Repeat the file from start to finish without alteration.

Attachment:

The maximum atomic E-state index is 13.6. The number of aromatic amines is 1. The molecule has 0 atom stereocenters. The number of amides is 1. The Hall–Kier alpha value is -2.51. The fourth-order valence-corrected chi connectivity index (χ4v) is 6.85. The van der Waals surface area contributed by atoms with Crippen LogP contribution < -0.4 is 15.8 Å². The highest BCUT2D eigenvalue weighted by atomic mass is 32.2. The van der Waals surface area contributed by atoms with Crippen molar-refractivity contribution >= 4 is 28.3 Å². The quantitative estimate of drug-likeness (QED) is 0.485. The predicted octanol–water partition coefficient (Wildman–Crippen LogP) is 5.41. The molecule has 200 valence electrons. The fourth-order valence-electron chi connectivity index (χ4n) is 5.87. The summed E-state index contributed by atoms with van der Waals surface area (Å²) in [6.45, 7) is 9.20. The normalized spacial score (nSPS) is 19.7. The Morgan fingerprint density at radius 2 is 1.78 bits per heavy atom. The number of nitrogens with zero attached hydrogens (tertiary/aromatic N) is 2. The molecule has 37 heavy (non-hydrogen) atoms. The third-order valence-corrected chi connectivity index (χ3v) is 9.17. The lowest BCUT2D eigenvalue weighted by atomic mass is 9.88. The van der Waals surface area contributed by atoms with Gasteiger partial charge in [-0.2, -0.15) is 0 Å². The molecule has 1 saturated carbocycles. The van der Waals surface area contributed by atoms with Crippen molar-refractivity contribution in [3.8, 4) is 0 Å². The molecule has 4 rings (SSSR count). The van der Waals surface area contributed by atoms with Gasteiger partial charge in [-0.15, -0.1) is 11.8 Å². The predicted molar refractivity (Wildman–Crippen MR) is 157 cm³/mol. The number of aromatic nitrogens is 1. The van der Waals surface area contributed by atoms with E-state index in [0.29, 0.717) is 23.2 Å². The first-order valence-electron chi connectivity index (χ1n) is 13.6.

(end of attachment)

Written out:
The maximum atomic E-state index is 13.6. The number of aromatic amines is 1. The molecule has 0 atom stereocenters. The number of amides is 1. The Hall–Kier alpha value is -2.51. The fourth-order valence-corrected chi connectivity index (χ4v) is 6.85. The van der Waals surface area contributed by atoms with Crippen LogP contribution < -0.4 is 15.8 Å². The highest BCUT2D eigenvalue weighted by atomic mass is 32.2. The van der Waals surface area contributed by atoms with Crippen molar-refractivity contribution >= 4 is 28.3 Å². The quantitative estimate of drug-likeness (QED) is 0.485. The predicted octanol–water partition coefficient (Wildman–Crippen LogP) is 5.41. The molecule has 200 valence electrons. The fourth-order valence-electron chi connectivity index (χ4n) is 5.87. The summed E-state index contributed by atoms with van der Waals surface area (Å²) in [6.45, 7) is 9.20. The normalized spacial score (nSPS) is 19.7. The Morgan fingerprint density at radius 2 is 1.78 bits per heavy atom. The number of nitrogens with zero attached hydrogens (tertiary/aromatic N) is 2. The molecule has 37 heavy (non-hydrogen) atoms. The third-order valence-corrected chi connectivity index (χ3v) is 9.17. The lowest BCUT2D eigenvalue weighted by atomic mass is 9.88. The van der Waals surface area contributed by atoms with Gasteiger partial charge in [-0.2, -0.15) is 0 Å². The molecule has 1 saturated carbocycles. The van der Waals surface area contributed by atoms with Crippen molar-refractivity contribution in [3.8, 4) is 0 Å². The molecule has 4 rings (SSSR count). The van der Waals surface area contributed by atoms with Gasteiger partial charge in [-0.15, -0.1) is 11.8 Å². The predicted molar refractivity (Wildman–Crippen MR) is 157 cm³/mol. The number of aromatic nitrogens is 1. The van der Waals surface area contributed by atoms with E-state index in [0.29, 0.717) is 23.2 Å². The first-order valence-electron chi connectivity index (χ1n) is 13.6.